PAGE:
How To Read “Reinforcement Learning and Stochastic Optimization: A unified framework for sequential decisions (RLSO)”

Warren B. Powell
Professor Emeritus, Princeton University

My book, Reinforcement Learning and Stochastic Optimization (RLSO), synthesizes 15 different fields that work on sequential decision problems,  but there is a price: it is an 1100 page book.  

This webpage is designed to guide newcomers to the field that I have been calling sequential decision analytics. It will start with video tutorials, then transition to a book I wrote for my undergraduate course, and then I will start stepping into the “big book” which can be done in stages.

Step 1: Video tutorials

  • I recommend starting with the short (40 minute) video introduction:

  • I then suggest the four-part tutorial (approximate 100 minutes total) which expands the tutorial above with more examples, a more complete discussion of modeling, and a more complete discussion of all four classes of policies.

Step 2: The “beginner” book

I wrote this book for an undergraduate course, but it is ideal for almost anyone who wants to first understand how to think about sequential decision problems.  An introduction to the book (and a downloadable pdf) is available at

Sequential decision analytics and modeling

This book uses a teach-by-example style.  Chapter 1 gives an introduction to the universal modeling framework.  Then, all the remaining chapters (with the exception of chapter 7) are examples, each written using the same outline, and each chosen to bring out different modeling issues.  Chapter 7 pauses to illustrate the key ideas using the examples in the first six chapters.  This book is very easy to skim.

Note that most of the chapters in this book are accompanied by python modules, which are referenced in the exercises at the end of most of the application chapters.  The python modules are available at

Step 3: Reading the “big book”

At this point, you need a copy of Reinforcement Learning and Stochastic Optimization (RLSO)Once you have the book, I suggest:

  • Read/skim chapter 1, which provides an overview of the book (this will overlap somewhat chapter 1 of SDAM).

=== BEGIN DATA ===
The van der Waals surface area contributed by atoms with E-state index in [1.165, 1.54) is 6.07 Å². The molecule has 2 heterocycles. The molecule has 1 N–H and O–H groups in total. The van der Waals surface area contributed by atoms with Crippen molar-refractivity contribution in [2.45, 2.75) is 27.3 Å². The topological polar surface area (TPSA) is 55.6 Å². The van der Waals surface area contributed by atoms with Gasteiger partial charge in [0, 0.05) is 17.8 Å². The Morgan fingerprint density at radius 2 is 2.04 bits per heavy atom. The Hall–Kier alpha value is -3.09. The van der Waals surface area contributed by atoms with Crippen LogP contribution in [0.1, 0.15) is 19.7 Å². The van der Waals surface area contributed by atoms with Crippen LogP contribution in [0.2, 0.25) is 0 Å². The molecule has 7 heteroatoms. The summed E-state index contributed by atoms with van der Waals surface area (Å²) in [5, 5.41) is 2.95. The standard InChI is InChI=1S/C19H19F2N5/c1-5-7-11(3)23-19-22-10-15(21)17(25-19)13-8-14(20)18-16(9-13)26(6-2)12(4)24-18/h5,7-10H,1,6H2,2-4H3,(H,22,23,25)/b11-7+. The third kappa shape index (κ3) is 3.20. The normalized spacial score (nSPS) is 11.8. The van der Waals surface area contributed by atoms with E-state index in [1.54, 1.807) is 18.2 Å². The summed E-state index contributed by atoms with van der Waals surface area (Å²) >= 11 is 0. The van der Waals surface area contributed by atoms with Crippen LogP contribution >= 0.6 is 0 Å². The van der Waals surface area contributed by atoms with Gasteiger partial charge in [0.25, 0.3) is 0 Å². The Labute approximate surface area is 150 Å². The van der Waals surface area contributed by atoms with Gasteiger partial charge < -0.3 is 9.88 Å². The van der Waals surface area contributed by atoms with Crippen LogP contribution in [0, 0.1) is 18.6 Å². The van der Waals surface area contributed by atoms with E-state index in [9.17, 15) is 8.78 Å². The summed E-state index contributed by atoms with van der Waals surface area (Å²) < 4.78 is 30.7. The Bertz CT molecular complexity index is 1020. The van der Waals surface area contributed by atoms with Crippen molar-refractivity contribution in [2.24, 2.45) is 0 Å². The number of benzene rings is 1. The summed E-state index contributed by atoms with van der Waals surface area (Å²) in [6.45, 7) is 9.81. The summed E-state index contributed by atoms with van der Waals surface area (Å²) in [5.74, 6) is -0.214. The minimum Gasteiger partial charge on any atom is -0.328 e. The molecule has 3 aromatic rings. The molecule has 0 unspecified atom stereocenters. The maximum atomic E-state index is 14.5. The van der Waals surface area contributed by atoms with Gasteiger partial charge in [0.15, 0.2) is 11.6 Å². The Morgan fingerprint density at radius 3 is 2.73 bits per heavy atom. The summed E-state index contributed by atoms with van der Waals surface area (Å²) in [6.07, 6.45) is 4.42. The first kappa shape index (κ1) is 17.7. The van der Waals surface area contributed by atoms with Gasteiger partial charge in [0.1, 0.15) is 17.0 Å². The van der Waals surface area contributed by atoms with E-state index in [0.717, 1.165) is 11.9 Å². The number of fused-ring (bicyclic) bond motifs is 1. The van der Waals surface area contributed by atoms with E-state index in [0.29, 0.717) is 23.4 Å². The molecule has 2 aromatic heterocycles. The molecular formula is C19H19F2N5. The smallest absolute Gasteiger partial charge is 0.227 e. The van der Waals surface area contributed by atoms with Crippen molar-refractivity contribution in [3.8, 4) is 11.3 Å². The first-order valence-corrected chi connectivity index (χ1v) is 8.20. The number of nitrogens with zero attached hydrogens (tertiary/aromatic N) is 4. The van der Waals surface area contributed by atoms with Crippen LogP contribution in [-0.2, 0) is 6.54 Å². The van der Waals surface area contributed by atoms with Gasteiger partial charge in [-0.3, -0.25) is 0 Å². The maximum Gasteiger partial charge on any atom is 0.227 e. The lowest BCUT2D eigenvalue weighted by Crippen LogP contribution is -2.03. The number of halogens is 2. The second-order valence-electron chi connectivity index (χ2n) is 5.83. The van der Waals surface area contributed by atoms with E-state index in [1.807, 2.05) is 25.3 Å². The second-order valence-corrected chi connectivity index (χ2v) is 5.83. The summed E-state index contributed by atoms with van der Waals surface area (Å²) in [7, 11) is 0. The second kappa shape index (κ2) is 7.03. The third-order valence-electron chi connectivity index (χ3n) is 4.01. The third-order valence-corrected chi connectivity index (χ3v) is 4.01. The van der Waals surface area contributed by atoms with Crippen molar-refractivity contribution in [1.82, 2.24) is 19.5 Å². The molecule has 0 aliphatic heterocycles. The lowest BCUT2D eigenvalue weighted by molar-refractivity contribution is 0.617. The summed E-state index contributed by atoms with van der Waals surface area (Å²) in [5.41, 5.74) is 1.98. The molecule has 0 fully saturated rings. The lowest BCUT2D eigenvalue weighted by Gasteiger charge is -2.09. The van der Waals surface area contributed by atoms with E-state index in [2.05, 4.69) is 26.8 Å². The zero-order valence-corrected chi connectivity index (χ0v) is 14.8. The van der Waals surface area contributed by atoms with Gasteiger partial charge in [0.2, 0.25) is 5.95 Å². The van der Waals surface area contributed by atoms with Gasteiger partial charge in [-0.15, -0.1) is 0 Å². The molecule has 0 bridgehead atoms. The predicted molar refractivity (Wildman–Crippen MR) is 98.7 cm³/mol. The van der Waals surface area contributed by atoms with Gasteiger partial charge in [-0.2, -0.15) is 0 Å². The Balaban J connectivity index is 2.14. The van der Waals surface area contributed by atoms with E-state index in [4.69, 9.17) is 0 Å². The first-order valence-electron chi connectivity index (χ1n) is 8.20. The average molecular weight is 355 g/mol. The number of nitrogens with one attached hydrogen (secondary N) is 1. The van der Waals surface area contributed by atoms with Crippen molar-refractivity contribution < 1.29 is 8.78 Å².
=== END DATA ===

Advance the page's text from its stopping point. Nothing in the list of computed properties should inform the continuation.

• Pay special attention to “Section 1.8 – How to read this book”.  This section outlines the organization of the book, and notes that sections marked by an * can be skipped the first time through the book.  This will dramatically shorten the book on a first read.  I make the point that this is a long book that has been written to “read short.”
  • Also note that chapter 11 provides an overview of all four classes of policies, and provides guidance on how to choose among the policies.  If you have a specific problem you are trying to solve, this may help you avoid going through chapters 12-19 which cover:
    1. Chapter 12 – Policy function approximations (PFAs)
    2. Chapter 13 – Cost function approximations (CFAs)
    3. Chapters 14-18 – Policies based on value function approximations (VFAs) – This is the material most often identified with “reinforcement learning” or “approximate dynamic programming”
    4. Chapter 19 – Direct lookahead approximations (DLAs) – This chapter presents two important subclasses of policies:
      1. Deterministic lookahead models (possibly parameterized)
      2. Stochastic lookahead models – Here I review how to design policies within the lookahead model.
  • Chapter 20 is on multiagent systems, although note that this is where I introduce the idea of modeling learning problems as a two-agent system (the environment plus the controller).

Step 4: Self-study

Finally, I have a series of suggested ways of teaching this material at

At the top I have designed a “Weekly seminar series” where I have outlined the material that a group of students or professionals could work through the material in the book.  These topics can also be used as guidance for individual self study.

I also make available three important chapters from the book webpage ( where you can download chapter 1 for an overview (also chapters 9, on modeling, and 11, on the four classes of policies).

Step 5: Other educational material

I maintain a webpage of resources for the field of sequential decision analytics at: (or if you are unable to use “tinyurl” links.)

Step 6: Follow me on LinkedIn!

If you are not one of my followers already, be sure to follow me on LinkedIn where I post a steady series of thoughts and insights on sequential decision analytics and its applications.